Tuesday, November 30, 2010

It Looks Like Christmas In The Adirondacks!

I drove up to the farm on Thanksgiving weekend with all the dogs. It was snowing when I arrived in the Adirondack park and apparently the snow had been falling all morning. The main roads were being plowed but the parking lots and small roads were uncleared and had about four inches of snow on them. I got brave and drove off the road and into the woods, trusting my previous experience to guide me. I wanted to get the dogs out of the car for exercise and a potty break. They were, needless to say, delighted:

We walked from the car directly into the forest. The snow was falling and piling up on the spruce branches, giving the whole landscape the look and feel of a living Christmas card. Fergus could still, however, find plenty of interesting aromas to sniff:

Wally has had eye problems and his vision is much impaired. But he and Winky, usually the last two in line as we progress along a trail, took the lead. The puppies, after all, were running and wrestling and generally too busy carrying on to worry about any trail:

The puppies and Fergus overtook the older dogs at one point:

Dear placid Seamus was happy just to plod along, enjoying the sights and smells and general sense of joy coming from the puppies:

Wally and Winky seemed to have forged a new, closer friendship and were best buddies for this trip:

Then we walked from the forest down through the trees toward the banks of the Ausable River:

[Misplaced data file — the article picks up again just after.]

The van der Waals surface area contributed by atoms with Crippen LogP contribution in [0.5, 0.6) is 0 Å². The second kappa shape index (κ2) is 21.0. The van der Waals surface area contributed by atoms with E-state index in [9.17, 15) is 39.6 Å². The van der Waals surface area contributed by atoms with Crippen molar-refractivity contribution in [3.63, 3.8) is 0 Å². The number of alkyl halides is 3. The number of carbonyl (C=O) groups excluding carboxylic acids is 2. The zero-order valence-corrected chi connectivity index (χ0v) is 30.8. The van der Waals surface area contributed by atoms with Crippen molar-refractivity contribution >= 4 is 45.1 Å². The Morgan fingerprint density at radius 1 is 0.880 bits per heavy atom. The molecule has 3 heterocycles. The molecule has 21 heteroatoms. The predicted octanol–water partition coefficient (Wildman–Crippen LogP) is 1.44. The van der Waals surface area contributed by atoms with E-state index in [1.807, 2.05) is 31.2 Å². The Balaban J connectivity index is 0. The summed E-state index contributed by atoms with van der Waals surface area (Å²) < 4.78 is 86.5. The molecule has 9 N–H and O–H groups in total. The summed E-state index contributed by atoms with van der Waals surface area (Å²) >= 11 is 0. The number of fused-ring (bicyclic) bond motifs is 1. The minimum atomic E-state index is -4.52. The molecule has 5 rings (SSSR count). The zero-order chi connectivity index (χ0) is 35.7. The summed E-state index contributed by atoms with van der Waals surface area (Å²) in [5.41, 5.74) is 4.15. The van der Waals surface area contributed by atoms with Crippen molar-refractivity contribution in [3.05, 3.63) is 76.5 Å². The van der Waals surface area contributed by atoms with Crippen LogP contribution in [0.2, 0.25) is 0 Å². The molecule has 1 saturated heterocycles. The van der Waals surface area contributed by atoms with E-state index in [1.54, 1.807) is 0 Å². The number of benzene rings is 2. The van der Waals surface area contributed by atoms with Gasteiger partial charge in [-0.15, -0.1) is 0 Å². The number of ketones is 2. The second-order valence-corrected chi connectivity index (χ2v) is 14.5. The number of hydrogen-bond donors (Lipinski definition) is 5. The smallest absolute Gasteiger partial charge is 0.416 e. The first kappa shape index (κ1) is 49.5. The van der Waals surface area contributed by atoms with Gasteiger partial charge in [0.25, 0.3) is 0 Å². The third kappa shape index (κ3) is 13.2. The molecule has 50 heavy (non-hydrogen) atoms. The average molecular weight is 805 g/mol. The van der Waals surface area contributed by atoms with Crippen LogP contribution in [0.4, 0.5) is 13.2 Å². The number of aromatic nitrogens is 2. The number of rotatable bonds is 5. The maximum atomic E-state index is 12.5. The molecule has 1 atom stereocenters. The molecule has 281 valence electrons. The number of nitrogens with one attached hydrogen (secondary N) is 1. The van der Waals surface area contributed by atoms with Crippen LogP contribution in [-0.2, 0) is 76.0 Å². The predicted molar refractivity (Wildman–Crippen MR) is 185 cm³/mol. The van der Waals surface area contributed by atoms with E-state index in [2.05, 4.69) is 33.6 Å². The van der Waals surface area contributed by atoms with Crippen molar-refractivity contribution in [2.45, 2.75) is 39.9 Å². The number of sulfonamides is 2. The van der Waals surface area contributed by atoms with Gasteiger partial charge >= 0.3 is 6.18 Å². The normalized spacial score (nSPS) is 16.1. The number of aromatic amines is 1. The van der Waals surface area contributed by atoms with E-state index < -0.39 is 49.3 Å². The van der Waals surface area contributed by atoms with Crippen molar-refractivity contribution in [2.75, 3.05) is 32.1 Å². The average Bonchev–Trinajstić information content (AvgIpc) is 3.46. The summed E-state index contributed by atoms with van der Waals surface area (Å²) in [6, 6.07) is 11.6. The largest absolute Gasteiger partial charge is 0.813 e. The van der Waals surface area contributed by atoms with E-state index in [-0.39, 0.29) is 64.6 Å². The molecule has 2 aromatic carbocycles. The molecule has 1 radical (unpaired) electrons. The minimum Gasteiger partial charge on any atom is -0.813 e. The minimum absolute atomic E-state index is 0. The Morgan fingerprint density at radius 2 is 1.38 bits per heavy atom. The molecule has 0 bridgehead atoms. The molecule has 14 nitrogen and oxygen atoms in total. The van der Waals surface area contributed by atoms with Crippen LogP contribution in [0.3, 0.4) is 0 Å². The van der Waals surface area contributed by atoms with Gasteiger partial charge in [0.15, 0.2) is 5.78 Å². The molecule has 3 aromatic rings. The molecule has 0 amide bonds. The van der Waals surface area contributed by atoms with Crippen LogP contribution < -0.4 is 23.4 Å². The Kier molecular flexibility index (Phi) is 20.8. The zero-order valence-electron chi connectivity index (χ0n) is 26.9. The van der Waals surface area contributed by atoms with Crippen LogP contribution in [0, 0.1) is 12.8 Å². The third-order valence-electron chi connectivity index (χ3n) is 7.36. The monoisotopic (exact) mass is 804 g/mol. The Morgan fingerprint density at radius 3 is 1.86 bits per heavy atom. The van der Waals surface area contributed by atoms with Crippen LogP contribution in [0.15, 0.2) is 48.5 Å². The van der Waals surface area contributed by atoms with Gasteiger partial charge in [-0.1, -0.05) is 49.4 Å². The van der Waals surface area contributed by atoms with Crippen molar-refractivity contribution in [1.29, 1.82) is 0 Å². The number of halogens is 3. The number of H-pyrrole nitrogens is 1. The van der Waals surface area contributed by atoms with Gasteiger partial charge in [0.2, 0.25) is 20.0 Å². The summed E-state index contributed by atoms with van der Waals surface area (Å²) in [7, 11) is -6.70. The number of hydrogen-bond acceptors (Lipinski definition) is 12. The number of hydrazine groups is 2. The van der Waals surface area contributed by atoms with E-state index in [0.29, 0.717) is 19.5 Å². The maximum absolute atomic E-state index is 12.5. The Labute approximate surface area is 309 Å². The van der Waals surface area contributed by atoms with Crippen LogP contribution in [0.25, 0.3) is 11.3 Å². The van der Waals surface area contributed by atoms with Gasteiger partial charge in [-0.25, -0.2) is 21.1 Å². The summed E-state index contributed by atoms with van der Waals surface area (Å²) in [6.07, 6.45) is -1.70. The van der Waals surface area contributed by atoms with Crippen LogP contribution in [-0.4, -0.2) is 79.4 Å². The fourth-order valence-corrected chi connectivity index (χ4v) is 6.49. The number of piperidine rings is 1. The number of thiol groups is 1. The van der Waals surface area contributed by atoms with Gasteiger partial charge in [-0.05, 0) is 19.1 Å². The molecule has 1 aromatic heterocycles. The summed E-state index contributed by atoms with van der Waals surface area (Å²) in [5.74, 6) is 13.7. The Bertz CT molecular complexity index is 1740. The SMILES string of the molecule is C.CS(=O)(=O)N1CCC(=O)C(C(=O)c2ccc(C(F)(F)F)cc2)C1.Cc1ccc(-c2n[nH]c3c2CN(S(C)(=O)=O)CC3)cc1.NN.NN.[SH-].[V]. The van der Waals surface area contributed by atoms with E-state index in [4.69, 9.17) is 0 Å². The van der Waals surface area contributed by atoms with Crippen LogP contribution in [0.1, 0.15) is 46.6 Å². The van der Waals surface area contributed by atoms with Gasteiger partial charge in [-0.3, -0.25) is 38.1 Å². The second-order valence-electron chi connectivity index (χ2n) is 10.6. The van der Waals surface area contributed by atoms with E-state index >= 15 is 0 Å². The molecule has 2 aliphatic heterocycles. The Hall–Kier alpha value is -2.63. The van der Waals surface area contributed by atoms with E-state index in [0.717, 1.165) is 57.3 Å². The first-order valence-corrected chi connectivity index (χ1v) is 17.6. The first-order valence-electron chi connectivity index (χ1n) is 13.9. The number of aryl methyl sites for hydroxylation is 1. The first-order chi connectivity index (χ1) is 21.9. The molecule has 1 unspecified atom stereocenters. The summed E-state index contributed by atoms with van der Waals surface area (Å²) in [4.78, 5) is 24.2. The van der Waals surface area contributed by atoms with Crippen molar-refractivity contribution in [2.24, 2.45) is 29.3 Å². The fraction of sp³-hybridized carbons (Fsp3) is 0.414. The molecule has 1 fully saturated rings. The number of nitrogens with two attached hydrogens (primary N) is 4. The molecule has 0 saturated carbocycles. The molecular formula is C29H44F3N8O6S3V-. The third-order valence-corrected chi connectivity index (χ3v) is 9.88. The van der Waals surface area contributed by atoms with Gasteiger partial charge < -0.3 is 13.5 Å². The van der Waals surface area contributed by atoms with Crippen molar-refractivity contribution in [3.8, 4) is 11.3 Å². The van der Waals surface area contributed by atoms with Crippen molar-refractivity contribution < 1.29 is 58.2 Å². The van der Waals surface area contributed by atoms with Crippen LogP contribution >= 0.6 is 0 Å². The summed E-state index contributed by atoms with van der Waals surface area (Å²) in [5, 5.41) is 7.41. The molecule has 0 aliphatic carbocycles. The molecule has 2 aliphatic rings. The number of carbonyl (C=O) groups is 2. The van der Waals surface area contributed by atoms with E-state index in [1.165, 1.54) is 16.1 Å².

Curiously, Wally kept walking ahead of us, either in spite of his impaired vision or because of it - I was never quite sure:

Several times I saw Wally hesitate, apparently unsure where the rest of us were. But as soon as he and Winky hooked up again, they took off toward the car leaving the rest of us to catch up:

The youngsters wanted to stay back and explore the woods, the stone fire ring and the riverbanks. I urged them on so that we could catch up with Wally and Winky:

Indeed, Wally was the first (along with Fergus on the right by the rocks) to reach the car. His vision problems hadn't prevented him from knowing where to go:

That passageway through the trees was the "road" on which we left the highway and entered the forest. Barring a major thaw, I don't expect to be able to drive back there again until late spring. I'm sure glad we tried it this time, though, or we'd never seen the beautiful snow covered woods:

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